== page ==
As a gamer, Christina Parker doesn’t just reside in the virtual reality of haunted 18th century towns and taco apocalypses — she’s creating them.

Parker, a senior digital media game design major, started her own game design company in January, along with three UCF alumni, called Cherry Pie Games. Although she just started her artistry venture into designing gaming concepts, she’s already won grants from UCF and international game jams for Hollow, one of the company’s virtual reality games.

Currently, Parker is in the midst of collaborating on techniques and creative muses for her newest whimsical game concept, Tacopocalypse.

The Central Florida Future sat down with Parker to discuss her influences as an artist, the future of her company and what fans can expect from the release of her up-and-coming virtual reality games, Hollow and Emmerholt.

So describe your methods of artistry and how you like to design?

For hobbies, I like to paint. I normally use acrylic on canvas. Professionally I’m mainly a 3D artist. I really enjoy doing 2D designs and storyboard concepts. I’ve been getting a little more into environmental art, all for video games and that medium.

How did you start designing video games?

Well, this is my second degree. My first degree was actually in anthropology. I started pursuing a master’s in linguistics from UF. Unfortunately, I was really unhappy so I decided to come back to UCF from the last school, and that made me really happy. But I wasn’t sure what to do. I knew I had to pursue a second bachelor’s at that point so I had a lot of friends who played video games professionally. And they were like, ‘Well, you love art. You do art all of the time, you know. You don’t make as much money as you like doing fine art or studio art.’ So they really persuaded me to go into game design as an artist. Something I had never did before, but it’s a really great fit. I enjoy it a lot.

What has been your favorite game you’ve designed so far?

Well, the last one I did — not quite the last one, the one before the last one. It’s a game called Hollow. It’s actually produced by the indie games studio that I’m apart of and co-founded called Cherry Pie Games. It’s very art heavy. It takes place in the Legend of Sleepy Hollow, our own little universe. It’s very low quality, but I love it. It’s really minimal. I love the geometrics. Currently, I’m working on something called Tacopocalypse, and it’s a very different art style. It’s very 90s inspired, grunge-street style. It’s a lot of fun, and it has such an in-depth theme.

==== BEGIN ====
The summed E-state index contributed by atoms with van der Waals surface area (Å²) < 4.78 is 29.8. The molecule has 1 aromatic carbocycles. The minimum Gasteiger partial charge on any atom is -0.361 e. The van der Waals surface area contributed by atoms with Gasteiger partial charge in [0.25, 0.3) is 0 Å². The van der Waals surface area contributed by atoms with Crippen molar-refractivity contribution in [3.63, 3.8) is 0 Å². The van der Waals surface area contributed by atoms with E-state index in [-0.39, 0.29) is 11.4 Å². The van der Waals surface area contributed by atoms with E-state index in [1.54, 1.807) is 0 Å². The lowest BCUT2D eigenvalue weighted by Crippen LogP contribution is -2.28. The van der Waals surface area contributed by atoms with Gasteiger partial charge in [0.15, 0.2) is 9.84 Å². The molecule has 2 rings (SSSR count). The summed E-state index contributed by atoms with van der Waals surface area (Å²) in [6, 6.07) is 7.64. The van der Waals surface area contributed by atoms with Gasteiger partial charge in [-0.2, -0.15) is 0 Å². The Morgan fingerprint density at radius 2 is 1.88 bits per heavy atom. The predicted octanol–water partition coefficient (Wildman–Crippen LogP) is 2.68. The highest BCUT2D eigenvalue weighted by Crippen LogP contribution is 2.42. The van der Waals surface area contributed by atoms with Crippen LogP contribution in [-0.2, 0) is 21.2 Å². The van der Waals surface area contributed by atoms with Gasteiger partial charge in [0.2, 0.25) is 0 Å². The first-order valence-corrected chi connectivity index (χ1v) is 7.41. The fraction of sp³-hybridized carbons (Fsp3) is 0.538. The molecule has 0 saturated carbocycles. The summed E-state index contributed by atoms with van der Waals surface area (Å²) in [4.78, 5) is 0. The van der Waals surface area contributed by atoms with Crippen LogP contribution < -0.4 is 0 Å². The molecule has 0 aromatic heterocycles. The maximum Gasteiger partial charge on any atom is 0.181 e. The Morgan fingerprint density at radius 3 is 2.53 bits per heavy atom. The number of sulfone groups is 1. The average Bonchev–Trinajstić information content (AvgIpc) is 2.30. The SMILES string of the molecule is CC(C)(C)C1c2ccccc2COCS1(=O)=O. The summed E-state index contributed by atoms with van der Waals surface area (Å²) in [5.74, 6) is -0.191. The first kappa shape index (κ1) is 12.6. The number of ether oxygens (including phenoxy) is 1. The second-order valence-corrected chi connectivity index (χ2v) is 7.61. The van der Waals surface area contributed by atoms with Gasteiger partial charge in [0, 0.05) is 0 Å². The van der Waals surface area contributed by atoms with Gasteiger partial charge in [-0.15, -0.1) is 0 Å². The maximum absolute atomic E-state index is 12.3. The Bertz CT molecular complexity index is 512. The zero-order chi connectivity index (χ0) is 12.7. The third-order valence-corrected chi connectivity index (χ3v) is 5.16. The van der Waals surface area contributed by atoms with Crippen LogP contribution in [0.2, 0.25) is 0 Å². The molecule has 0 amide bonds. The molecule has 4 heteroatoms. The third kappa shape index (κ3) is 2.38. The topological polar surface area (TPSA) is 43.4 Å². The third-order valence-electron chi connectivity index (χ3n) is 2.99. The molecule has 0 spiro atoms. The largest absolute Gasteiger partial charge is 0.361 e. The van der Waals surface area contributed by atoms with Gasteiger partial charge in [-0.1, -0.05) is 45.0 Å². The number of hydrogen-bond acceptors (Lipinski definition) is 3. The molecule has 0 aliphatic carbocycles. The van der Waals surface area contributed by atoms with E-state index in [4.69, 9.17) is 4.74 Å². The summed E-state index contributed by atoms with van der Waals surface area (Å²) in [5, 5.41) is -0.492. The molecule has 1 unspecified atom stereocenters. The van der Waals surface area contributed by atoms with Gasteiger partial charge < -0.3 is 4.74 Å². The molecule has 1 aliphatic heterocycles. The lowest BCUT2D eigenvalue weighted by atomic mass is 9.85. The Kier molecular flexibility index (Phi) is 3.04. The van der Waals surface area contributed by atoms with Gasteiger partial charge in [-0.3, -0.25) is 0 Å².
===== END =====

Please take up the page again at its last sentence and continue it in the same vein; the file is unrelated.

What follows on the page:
In the future, what are some bigger projects you are hoping to work on?

We do have some things in line. With Cherry Pie Games, we are going to work upon expanding our first game, Hollow. It’s very popular, and we actually received a grant from the Unreal Engine to create the game called Emmerholt, which will take place in the same universe and following the same art style. I am super excited to recreate and expand on [Hollow].

For students who are looking to get into the gamer industry, where do you suggest they start?

There’s really three different parts of the game-design industry or roles I can really say that needs to be fulfilled. There’s producer, there’s artist, there’s programmer and depending on which one of those you want to get into, it’s a lot of self-teaching. It’s a lot of going out there and playing different video games so you have all of your reference and things. It’s about teaching yourself engines, creating little projects, doing anything you can just hands on. Honestly, one of the most important tools are game jams.

Even if you’ve never made a game in completion before, you should go and learn from that environment because they are like 48 hours to create a game, and the innovation just forces you to do things that you didn’t think you were capable of. And honestly, it’s a confidence boost and they look great on your résumé.


Shanae Hardy is a Digital Producer for the Central Florida Future. Email her at

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